Wish emphasize that we have held line firmly on 25-year period and may still be able to get it but respectfully submit we should give serious consideration to 5 or 10-year period on renewable basis as concession which might not only facilitate negotiations but at same time meet our actual needs.

5. Another point which came up repeatedly in negotiations was terms under which we hold airfields elsewhere. Saudi representatives were particularly interested in obtaining copies other agreements and made frequent reference press release on Azores as being more liberal than our proposals to SAG. We stated unable say what information available on subject but would inquire. Could Department supply us with appropriate information and comments on this subject which would serve convince Saudis they are getting good deal? If this possible, our negotiating position will be strengthened and at same time pressure on Saudi negotiators by Palace critics would be considerably diminished.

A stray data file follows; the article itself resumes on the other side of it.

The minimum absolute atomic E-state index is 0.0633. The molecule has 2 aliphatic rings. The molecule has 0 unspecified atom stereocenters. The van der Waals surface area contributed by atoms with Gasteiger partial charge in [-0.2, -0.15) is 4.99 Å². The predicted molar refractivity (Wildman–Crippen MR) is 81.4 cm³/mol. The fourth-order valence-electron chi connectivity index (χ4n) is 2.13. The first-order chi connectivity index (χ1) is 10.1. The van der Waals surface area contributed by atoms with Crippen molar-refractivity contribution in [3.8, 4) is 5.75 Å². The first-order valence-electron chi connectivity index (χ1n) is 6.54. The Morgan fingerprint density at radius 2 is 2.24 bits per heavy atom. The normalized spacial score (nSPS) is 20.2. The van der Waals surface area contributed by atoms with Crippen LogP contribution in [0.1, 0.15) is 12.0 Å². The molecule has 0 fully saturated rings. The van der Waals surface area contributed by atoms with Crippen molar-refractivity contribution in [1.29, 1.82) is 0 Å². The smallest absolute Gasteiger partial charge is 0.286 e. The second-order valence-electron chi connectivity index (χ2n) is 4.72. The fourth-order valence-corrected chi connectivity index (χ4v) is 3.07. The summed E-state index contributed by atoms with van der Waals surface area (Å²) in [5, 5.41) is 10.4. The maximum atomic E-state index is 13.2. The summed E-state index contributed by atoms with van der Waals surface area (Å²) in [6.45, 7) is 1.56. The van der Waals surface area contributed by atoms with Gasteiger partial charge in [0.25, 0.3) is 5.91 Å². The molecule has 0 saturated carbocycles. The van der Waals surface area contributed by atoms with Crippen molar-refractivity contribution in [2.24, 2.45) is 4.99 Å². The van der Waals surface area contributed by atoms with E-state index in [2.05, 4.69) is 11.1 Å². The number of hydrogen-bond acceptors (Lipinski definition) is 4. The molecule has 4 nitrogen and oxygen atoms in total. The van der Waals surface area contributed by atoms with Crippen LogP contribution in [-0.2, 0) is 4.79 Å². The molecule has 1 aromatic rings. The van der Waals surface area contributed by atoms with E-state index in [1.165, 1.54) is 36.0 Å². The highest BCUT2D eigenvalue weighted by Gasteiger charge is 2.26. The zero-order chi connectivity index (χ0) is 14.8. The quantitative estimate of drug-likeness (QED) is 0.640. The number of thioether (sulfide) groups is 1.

Information would also be particularly helpful on provisions in other agreements on legal jurisdiction re military dependents and American civilian employees and claims by foreign nationals since this is point on which Saudis particularly difficult and have shown disposition go into complicating detail. Policing of installations is another point on which information for purposes of argument would be helpful.

6. Although it would be our intention avoid using Yusuf Yassin’s draft as basis further negotiations we would also appreciate comments even of an informal character on points included therein, but not mentioned above, since same subjects can be expected come up again even in more objective discussion.